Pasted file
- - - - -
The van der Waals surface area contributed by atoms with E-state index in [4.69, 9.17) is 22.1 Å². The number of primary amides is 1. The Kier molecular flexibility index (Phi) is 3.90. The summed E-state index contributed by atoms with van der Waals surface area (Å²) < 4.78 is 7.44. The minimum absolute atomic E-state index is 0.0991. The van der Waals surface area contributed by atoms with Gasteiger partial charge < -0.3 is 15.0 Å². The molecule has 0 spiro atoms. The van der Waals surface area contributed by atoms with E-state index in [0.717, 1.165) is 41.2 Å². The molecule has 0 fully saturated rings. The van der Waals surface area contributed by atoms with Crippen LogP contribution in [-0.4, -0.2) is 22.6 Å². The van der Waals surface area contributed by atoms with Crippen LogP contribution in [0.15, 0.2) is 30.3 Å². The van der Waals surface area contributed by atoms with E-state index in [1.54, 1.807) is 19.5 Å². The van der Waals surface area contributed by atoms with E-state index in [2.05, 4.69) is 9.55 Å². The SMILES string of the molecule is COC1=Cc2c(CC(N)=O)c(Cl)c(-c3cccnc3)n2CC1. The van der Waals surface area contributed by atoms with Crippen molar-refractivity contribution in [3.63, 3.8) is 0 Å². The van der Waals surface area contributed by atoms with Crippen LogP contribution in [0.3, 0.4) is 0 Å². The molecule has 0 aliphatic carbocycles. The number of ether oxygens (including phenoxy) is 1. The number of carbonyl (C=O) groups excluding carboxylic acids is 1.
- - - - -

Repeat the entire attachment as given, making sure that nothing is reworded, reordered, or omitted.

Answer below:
The van der Waals surface area contributed by atoms with E-state index in [4.69, 9.17) is 22.1 Å². The number of primary amides is 1. The Kier molecular flexibility index (Phi) is 3.90. The summed E-state index contributed by atoms with van der Waals surface area (Å²) < 4.78 is 7.44. The minimum absolute atomic E-state index is 0.0991. The van der Waals surface area contributed by atoms with Gasteiger partial charge < -0.3 is 15.0 Å². The molecule has 0 spiro atoms. The van der Waals surface area contributed by atoms with E-state index in [0.717, 1.165) is 41.2 Å². The molecule has 0 fully saturated rings. The van der Waals surface area contributed by atoms with Crippen LogP contribution in [-0.4, -0.2) is 22.6 Å². The van der Waals surface area contributed by atoms with Crippen LogP contribution in [0.15, 0.2) is 30.3 Å². The van der Waals surface area contributed by atoms with E-state index in [1.54, 1.807) is 19.5 Å². The van der Waals surface area contributed by atoms with E-state index in [2.05, 4.69) is 9.55 Å². The SMILES string of the molecule is COC1=Cc2c(CC(N)=O)c(Cl)c(-c3cccnc3)n2CC1. The van der Waals surface area contributed by atoms with Crippen molar-refractivity contribution in [3.63, 3.8) is 0 Å². The van der Waals surface area contributed by atoms with Crippen LogP contribution in [0.3, 0.4) is 0 Å². The molecule has 0 aliphatic carbocycles. The number of ether oxygens (including phenoxy) is 1. The number of carbonyl (C=O) groups excluding carboxylic acids is 1.